The poem “The Charge of the Light Brigade” by Alfred, Lord Tennyson is told from the point of view of a third-person speaker who narrates the events to the reader. The speaker does not participate in the events and does not offer personal information or access to thoughts and feelings. Instead, the speaker appears to be an omniscient narrator of the events with insight into what the 600 soldiers are thinking:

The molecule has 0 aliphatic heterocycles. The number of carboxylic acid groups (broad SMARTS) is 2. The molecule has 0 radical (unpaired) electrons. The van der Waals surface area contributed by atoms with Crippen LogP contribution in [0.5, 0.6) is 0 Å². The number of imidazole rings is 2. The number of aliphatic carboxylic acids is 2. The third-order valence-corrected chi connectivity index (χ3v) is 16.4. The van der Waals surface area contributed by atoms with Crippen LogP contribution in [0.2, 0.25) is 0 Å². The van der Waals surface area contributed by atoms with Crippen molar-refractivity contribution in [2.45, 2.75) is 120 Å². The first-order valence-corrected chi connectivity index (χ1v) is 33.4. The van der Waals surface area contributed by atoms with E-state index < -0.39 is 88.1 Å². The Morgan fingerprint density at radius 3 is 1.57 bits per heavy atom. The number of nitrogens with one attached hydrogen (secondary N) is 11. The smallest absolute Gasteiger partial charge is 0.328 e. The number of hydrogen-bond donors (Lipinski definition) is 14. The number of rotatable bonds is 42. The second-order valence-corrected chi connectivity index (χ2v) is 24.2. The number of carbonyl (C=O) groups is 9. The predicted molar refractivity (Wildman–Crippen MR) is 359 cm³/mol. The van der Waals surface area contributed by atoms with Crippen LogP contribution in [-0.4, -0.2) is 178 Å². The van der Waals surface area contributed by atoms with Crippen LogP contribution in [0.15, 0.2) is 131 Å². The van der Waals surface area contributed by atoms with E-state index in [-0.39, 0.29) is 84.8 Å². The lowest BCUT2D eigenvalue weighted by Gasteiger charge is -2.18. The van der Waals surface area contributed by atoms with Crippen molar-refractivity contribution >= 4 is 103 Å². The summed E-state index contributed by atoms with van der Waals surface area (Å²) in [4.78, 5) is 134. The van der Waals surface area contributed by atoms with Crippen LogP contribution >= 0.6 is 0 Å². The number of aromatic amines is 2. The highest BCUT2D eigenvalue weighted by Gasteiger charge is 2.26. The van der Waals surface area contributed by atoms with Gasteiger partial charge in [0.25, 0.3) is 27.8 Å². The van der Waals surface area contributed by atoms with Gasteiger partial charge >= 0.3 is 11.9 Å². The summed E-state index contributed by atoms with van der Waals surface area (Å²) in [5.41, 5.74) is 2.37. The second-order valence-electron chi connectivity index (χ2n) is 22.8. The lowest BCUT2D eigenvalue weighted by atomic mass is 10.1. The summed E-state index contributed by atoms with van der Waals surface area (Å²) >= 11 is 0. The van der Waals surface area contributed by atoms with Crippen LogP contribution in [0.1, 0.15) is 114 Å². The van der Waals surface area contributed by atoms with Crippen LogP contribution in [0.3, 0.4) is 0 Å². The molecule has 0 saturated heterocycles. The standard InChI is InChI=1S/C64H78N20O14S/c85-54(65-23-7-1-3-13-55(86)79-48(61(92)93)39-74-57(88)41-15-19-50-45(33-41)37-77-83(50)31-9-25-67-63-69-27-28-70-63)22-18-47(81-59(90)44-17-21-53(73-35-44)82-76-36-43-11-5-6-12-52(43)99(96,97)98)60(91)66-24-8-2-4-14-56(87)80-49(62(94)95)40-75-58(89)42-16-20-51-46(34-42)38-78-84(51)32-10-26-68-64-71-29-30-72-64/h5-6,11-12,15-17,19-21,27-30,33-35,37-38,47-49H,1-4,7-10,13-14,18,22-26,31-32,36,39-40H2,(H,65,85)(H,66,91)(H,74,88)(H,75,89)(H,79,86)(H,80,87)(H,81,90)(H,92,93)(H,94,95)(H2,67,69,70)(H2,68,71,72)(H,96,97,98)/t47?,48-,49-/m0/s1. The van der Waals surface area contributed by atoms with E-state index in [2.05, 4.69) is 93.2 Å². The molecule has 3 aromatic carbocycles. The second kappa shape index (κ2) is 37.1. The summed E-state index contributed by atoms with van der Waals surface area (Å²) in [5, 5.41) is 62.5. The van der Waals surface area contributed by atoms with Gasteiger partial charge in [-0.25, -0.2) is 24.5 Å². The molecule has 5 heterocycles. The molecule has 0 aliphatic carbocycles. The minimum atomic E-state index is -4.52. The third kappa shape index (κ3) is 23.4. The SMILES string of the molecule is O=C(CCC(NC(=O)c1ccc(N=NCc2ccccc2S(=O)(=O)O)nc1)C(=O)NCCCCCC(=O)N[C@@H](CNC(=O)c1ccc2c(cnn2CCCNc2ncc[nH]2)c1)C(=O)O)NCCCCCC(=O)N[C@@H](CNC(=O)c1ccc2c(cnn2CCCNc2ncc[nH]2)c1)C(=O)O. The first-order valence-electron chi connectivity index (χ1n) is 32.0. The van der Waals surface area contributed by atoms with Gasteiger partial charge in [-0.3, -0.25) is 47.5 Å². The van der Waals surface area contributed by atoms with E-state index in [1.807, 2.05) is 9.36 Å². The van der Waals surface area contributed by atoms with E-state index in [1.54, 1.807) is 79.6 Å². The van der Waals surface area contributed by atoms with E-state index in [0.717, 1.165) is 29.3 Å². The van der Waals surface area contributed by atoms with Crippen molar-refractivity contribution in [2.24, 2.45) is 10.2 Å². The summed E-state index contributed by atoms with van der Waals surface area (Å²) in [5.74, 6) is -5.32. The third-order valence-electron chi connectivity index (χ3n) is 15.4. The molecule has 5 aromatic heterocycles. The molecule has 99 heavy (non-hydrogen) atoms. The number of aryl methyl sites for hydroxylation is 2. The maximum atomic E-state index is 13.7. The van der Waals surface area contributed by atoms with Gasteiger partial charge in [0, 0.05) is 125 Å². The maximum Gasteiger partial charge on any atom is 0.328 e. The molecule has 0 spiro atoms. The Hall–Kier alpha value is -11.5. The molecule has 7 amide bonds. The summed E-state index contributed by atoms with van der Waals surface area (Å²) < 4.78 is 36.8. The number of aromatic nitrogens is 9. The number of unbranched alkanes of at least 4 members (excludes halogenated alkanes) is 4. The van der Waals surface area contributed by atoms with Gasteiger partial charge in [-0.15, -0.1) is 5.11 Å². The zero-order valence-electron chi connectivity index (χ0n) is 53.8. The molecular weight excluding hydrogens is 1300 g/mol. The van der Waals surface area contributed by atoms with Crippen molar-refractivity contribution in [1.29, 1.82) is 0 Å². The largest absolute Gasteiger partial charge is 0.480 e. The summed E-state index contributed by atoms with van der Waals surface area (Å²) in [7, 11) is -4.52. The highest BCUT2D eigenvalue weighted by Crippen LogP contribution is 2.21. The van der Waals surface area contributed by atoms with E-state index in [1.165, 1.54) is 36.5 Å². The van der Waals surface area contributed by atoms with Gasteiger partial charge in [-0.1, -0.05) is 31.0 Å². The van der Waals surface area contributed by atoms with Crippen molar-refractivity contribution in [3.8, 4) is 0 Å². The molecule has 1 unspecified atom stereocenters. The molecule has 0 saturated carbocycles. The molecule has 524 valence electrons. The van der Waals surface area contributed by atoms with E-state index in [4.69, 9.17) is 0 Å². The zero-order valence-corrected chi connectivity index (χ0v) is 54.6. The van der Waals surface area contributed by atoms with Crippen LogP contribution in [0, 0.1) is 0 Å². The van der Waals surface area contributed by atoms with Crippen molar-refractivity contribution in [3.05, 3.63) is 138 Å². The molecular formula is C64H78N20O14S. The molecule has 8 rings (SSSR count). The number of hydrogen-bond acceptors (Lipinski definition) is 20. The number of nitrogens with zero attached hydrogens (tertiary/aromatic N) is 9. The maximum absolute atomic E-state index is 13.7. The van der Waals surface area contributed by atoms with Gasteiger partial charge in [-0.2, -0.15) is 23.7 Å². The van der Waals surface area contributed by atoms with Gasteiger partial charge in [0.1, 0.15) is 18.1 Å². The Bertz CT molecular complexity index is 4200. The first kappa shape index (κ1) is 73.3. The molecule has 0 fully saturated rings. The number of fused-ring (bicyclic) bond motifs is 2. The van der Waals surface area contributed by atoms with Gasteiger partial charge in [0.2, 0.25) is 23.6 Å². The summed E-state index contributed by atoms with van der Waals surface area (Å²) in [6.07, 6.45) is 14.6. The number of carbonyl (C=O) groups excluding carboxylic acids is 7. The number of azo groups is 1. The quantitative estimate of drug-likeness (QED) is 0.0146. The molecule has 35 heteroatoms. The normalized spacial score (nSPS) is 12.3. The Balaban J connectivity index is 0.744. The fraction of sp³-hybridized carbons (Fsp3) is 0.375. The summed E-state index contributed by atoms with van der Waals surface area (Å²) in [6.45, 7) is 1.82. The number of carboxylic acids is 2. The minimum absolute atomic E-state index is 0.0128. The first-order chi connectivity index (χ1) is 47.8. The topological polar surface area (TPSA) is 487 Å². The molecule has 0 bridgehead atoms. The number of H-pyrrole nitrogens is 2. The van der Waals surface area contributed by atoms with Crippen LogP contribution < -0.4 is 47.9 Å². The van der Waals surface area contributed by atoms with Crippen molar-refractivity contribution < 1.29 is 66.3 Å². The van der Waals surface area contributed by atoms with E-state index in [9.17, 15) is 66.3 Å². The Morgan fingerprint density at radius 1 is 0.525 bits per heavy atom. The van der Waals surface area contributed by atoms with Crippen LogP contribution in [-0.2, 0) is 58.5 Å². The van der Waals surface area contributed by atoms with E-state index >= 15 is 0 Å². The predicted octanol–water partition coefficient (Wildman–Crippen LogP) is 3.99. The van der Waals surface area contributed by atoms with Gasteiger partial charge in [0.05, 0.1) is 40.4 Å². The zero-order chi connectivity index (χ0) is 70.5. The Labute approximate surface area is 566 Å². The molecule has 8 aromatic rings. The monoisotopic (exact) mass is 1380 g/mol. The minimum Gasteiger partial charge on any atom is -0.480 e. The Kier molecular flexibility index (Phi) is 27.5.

Was there a man dismayed?
Not though the soldiers knew
Someone had blundered. (ll. 10-12)
This shows that the speaker is an outside observer to the events who is also aware of how the soldiers feel. At the same time, the speaker also shows to be aware of how other witnesses to the events feel, as shown through the repetition of the line “Al...